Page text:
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Two friends living in a small town during the 1960s, run away to enjoy their freedom during the Vietnam War, thus disappointing the father of one of them. When they return to town, they realize the importance of family unity.
Robert Downey Jr.,
Finn is a young graduate student, finishing a master's thesis, and preparing for marriage to her fiance Sam. But thoughts of the end of the free life, and a potential summer fling, intrude. She goes home to her grandmother, where, over the making of her wedding gift by a group of quilting-bee friends, laughter, bickering, love, and advice lead her toward a more open-eyed examination of her course.Written by
Bruce Cameron <email@example.com>
There are only two reasons to watch this film: Winona Ryder's wonderful (as usual) performance, and Janusz Kaminski's spectacular cinematography.
Ryder breathes life into Finn Dodd, portraying her as a charming, intelligent, and highly sensitive young woman struggling to define what love and commitment mean to her. Ryder is one of those few actresses who is able to relay a world of meaning in just her facial expressions alone. She's mesmerizing to watch onscreen.
Added to Ryder's enchanting performance is Academy Award winning cinematographer Janusz Kaminski's beautiful, flowing images. There are many tiresome flashback sequences in this film, but they are all worth seeing just for the artistic value of the photography. Kaminski makes wonderful use of fluid camera movements and grainy filters to capture the essence of each time and place portrayed. It's no wonder Kaminski won an Academy Award for his work in Schindler's List and will most likely win another for Saving Private Ryan.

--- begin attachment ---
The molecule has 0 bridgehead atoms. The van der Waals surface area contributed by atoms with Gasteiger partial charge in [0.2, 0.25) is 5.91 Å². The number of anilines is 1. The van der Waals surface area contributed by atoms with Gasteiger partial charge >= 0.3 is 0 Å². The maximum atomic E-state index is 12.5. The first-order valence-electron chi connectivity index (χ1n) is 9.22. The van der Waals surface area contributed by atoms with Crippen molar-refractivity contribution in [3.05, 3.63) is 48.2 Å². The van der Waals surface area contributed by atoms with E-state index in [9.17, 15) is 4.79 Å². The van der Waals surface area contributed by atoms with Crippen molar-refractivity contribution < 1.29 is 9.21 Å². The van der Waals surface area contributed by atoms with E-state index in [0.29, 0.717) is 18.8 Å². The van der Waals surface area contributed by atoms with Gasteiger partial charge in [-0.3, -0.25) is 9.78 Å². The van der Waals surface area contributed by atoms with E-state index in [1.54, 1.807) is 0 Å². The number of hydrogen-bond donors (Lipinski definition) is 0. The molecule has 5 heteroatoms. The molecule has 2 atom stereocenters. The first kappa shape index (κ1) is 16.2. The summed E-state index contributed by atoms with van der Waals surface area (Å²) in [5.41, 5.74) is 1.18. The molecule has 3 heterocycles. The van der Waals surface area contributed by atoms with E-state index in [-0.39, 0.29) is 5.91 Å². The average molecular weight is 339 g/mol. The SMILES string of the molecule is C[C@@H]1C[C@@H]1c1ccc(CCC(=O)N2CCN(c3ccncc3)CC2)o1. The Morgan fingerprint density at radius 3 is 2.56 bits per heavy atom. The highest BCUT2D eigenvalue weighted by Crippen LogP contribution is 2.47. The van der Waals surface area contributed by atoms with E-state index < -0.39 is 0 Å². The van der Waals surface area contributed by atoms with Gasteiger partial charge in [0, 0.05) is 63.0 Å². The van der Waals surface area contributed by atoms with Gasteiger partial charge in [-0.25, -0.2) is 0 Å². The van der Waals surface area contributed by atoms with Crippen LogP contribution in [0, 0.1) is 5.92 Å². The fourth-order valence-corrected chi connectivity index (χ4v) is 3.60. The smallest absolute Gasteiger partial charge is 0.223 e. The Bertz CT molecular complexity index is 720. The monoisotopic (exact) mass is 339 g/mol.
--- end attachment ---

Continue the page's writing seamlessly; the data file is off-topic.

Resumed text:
Other than these elements, this film has very little going for it. The screenplay is muddled and jumpy, and there are far too many characters with far too many inconsequential flashback sequences that say very little about the nature of either love or commitment. The story concerns nothing more than a bunch of old women sharing completely one-sided and sexist sob stories. Like The Joy Luck Club and Waiting to Exhale, this film portrays men as little more than duplicitous, moronic, emotionally immature children who are incapable of either expressing true love or loyalty. It is a completely shallow look at adult human relationships and has nothing new or profound to say about anything.
As a male supporter of feminism and feminist artistic expression, it saddens me that films like this are, first of all, even made, and then marketed as movies that modern women should see and even cherish. There are many far better films about women and their unique experiences, the most recent one being a small film called High Art, written and directed by Lisa Cholodenko and starring Ally Sheedy in one of 1998's best performances.
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